Page authors: Don Knoke, David Giblin
Typha latifolia
broad-leaf cat-tail, common cattail

Distribution: Occurring on both sides of the Cascades crest in Washington; Alaska to California, east across North Americca to the Atlantic Coast.

Habitat: Marshes, ponds and shallow slow-flowing water, sea level to mid-elevations in the mountains.

Flowers: June-July

Origin: Native

Growth Duration: Perennial

Conservation Status: Not of concern

Pollination: Wind


Monoecious, perennial herbs of wet places from extensive rhizomes, the stems 1-3 m. tall, erect, cylindrical and pithy.


Leaves alternate, sheathing, linear, the blades 8-20 mm. broad, grayish-green.


Flowers naked in terminal, cylindrical, spike-like inflorescences, the staminate above the pistillate, the two portions contiguous; staminate flowers consisting of 2-5 stamens borne directly on the main axis, intermixed with slender hairs; pistillate flower a single, 1-celled pistil; pistillate section 12-30 mm. thick, brown, the surface minutely pebbled; abortive ovaries pear-shaped.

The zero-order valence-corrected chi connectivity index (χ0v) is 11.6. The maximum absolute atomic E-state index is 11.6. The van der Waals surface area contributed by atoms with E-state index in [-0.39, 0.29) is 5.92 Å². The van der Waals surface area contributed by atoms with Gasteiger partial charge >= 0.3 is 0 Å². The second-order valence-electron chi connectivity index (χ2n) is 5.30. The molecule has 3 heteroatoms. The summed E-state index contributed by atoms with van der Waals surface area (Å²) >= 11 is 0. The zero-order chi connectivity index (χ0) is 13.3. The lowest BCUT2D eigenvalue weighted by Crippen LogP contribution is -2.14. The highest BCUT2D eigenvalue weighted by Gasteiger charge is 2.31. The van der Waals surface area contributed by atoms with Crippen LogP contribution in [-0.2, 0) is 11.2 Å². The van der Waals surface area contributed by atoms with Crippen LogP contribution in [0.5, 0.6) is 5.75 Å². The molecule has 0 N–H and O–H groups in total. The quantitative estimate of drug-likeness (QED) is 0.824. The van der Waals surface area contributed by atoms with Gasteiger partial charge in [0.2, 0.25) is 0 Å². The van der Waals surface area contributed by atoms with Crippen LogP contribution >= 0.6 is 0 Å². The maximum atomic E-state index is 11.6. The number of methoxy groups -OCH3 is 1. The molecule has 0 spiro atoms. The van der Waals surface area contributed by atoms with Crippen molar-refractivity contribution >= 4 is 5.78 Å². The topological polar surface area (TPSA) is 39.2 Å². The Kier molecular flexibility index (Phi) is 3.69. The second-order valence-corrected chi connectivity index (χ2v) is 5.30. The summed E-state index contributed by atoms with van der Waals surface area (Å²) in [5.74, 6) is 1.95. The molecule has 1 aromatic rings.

Fruit dry, 1 mm. long, ellipsoid.

Accepted Name:
Typha latifolia L.
Publication: Sp. Pl. 2: 971. 1753.

Synonyms & Misapplications:
(none provided)
Additional Resources:

PNW Herbaria: Specimen records of Typha latifolia in the Consortium of Pacific Northwest Herbaria database

WA Flora Checklist: Typha latifolia checklist entry

OregonFlora: Typha latifolia information

E-Flora BC: Typha latifolia atlas page

CalPhotos: Typha latifolia photos

50 photographs:
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